text_evol( $text, \&choose_best_text, $nchoices );
	  The $text is assumed to contain some numeric parameters to be
	  varied, marked out by	magic comments which also supply initial step
	  sizes	for them, and optionally also maxima and minima.  For example:

	   $x =	-2.3456; # evol	step .1
	   /x 3.4567 def % evol	step .2
	   /gray_sky .87 def % evol step 0.05 min 0.0 max 1.0

	  The magic bit	of the comment is evol step and	the previous number on
	  the same line	is taken as the	value to be varied.  The function
	  reference \_choose_best_text is discussed below.  $nchoices gets
	  passed by text_evol directly to select_evol.

	  _text_evol returns the optimised $text.

	  _text_evol is	intended for fine-tuning of PostScript,	or files
	  specifying GUI's, or HTML layout, or StyleSheets, or MIDI, where the
	  value	judgement must be made by a human being.  As an	example, a
	  script called	ps_evol	for fine-tuning	A4 PostScript drawings is
	  included with	this package; it uses $nchoices	= 8 and	puts the nine
	  alternatives onto one	A4 page	which the user can then	view with
	  Ghostview in order to	select the best	one.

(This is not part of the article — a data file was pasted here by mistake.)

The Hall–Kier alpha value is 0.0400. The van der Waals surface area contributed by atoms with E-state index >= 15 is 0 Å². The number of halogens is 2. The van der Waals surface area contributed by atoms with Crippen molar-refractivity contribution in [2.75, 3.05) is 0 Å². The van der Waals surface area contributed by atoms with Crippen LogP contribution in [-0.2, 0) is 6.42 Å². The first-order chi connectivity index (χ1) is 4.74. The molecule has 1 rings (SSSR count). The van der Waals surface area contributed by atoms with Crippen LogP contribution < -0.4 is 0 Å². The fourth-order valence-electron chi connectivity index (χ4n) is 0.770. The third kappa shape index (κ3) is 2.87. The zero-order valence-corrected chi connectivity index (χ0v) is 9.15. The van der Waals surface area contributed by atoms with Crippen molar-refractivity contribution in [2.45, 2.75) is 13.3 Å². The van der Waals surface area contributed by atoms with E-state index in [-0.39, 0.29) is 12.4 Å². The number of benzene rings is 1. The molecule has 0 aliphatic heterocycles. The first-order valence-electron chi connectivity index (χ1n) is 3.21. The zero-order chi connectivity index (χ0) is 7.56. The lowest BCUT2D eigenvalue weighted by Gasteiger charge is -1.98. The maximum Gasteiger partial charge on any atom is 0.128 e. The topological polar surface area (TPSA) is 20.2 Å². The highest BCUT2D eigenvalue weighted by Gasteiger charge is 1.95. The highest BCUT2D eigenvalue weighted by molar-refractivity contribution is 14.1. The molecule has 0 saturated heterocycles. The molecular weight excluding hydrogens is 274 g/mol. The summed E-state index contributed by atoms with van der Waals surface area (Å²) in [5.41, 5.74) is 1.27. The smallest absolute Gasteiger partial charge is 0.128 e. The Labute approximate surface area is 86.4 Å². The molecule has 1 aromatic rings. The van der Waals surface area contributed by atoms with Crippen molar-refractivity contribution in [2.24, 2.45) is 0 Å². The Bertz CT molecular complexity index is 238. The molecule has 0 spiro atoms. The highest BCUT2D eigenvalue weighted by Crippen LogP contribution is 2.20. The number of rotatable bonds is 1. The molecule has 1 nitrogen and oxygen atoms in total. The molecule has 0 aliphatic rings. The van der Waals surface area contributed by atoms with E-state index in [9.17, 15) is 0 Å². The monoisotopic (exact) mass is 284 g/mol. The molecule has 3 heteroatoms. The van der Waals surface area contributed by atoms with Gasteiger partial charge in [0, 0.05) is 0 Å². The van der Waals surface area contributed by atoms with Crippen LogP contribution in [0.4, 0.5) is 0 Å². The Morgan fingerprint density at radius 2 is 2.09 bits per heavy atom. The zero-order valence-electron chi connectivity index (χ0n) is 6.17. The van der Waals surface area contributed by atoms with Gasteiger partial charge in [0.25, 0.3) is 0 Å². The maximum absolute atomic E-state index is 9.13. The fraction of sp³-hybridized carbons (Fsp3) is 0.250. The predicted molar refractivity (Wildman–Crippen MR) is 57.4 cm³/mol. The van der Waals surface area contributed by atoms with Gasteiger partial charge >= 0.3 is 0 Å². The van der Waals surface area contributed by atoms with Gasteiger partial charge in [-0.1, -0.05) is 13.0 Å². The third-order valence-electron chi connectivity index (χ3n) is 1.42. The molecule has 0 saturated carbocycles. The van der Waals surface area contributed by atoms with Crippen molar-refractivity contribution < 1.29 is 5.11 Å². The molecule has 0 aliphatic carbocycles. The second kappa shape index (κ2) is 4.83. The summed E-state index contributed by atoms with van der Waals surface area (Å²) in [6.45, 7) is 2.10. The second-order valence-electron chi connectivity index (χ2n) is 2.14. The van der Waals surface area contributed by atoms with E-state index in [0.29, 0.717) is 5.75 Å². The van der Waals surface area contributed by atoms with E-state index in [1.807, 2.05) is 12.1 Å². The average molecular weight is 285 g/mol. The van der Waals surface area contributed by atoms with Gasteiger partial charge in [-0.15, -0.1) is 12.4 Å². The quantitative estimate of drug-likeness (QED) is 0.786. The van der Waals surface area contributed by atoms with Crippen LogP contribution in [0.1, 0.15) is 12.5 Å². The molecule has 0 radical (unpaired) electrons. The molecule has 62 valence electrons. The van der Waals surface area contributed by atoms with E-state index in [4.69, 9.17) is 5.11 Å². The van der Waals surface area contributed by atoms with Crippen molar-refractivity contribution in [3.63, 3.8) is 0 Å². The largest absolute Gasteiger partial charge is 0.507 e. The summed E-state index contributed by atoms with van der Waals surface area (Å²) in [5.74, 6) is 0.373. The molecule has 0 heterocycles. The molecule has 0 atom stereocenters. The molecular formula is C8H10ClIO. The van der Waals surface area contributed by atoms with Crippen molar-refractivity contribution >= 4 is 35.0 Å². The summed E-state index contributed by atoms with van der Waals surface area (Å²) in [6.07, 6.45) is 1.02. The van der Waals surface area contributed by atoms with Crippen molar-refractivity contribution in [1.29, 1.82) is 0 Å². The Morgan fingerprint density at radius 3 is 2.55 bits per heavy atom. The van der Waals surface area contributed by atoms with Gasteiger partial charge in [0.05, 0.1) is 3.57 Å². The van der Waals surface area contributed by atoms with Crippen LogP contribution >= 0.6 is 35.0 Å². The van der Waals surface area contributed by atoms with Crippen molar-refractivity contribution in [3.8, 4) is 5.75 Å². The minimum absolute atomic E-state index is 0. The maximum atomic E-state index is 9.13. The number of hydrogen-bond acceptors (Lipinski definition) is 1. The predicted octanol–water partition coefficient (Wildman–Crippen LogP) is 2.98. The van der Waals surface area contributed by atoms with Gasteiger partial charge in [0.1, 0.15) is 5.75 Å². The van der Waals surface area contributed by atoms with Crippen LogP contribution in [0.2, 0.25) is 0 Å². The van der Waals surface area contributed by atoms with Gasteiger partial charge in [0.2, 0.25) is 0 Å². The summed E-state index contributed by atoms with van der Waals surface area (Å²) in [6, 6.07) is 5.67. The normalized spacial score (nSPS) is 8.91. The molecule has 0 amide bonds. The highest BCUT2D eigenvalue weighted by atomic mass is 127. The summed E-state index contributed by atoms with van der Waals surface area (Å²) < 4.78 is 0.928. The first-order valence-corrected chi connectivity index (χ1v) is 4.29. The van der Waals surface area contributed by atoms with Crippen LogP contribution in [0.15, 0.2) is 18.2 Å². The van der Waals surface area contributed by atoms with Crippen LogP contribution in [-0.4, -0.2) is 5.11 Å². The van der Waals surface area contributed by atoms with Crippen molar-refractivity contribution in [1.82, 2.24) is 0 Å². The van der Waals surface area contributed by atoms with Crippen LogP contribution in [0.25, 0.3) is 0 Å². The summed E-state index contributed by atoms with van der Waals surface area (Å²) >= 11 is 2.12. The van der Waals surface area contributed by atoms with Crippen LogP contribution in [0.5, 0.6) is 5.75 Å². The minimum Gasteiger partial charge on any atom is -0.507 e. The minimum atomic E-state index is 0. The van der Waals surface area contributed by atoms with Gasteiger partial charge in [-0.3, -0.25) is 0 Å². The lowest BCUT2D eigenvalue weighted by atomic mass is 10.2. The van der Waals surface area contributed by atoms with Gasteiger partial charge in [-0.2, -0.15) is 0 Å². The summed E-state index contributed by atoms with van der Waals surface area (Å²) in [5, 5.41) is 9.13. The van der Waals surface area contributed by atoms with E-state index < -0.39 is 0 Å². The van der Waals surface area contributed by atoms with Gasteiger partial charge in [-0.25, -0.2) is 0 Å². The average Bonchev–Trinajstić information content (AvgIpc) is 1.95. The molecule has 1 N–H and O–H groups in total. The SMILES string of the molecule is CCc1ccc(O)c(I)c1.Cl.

STEP SIZES
       The caller must supply initial values for the step sizes.  Following
       the work	of Rechenberg and of Schwefel, evol will adjust	these step-
       sizes as	it proceeds to give a success rate of about 0.2, but since the
       ratios between the step-sizes remain constant, it helps convergence to
       supply sensible values.

       A good rule of thumb is the expected distance of	the value from its
       optimum divided by the square root of the number	of variables.  Larger
       step sizes increase the chance of discovering a global optimum rather
       than an inferior	local optimum, at the cost of course of	slower
       convergence.

CALLER-SUPPLIED	SUBROUTINES
       minimise( @x );
	  evol minimises an objective funtion; that function accepts a list of
	  values and returns a numerical scalar	result.	For example,

	   sub minimise	{   # objective	function, to be	minimised
	      my $sum; foreach (@_) { $sum += $_*$_; }	# sigma	x**2
	      return $sum;
	   }
	   ($xbref, $smref, $fb, $lf) =	evol (\@xb, \@sm, \&minimise);

       constrain( @x );
	  You may also supply a	subroutine constrain(@x) which forces the
	  variables to have acceptable values.	If you do not wish to
	  constrain the	values,	just pass 0 instead.  constrain(@x) should
	  return the list of the acceptable values. For	example,

	   sub constrain {   # force values into acceptable range
	      if ($_[0]>1.0) { $_[0]=1.0;  # it's a probability
	      }	elsif ($_[0]<0.0) { $_[0]=0.0;
	      }
	      my $cost = 3.45*$_[1] + 4.56*$_[2] + 5.67*$_[3];
	      if ($cost	> 1000.0) {  # enforce 1000 dollars maximum cost
		 $_[1]*=1000/$cost; $_[2]*=1000/$cost; $_[3]*=1000/$cost;
	      }
	      if ($_[4]<0.0) { $_[4]=0.0; }  # it's a population density
	      $_[5] = int ($_[5] + 0.5);     # it's an integer
	      return @_;
	   }
	   ($xbref,$smref,$fb,$lf) = evol (\@xb,\@sm,\&minimise,\&constrain);

       choose_best( \@a, \@b, \@c ... );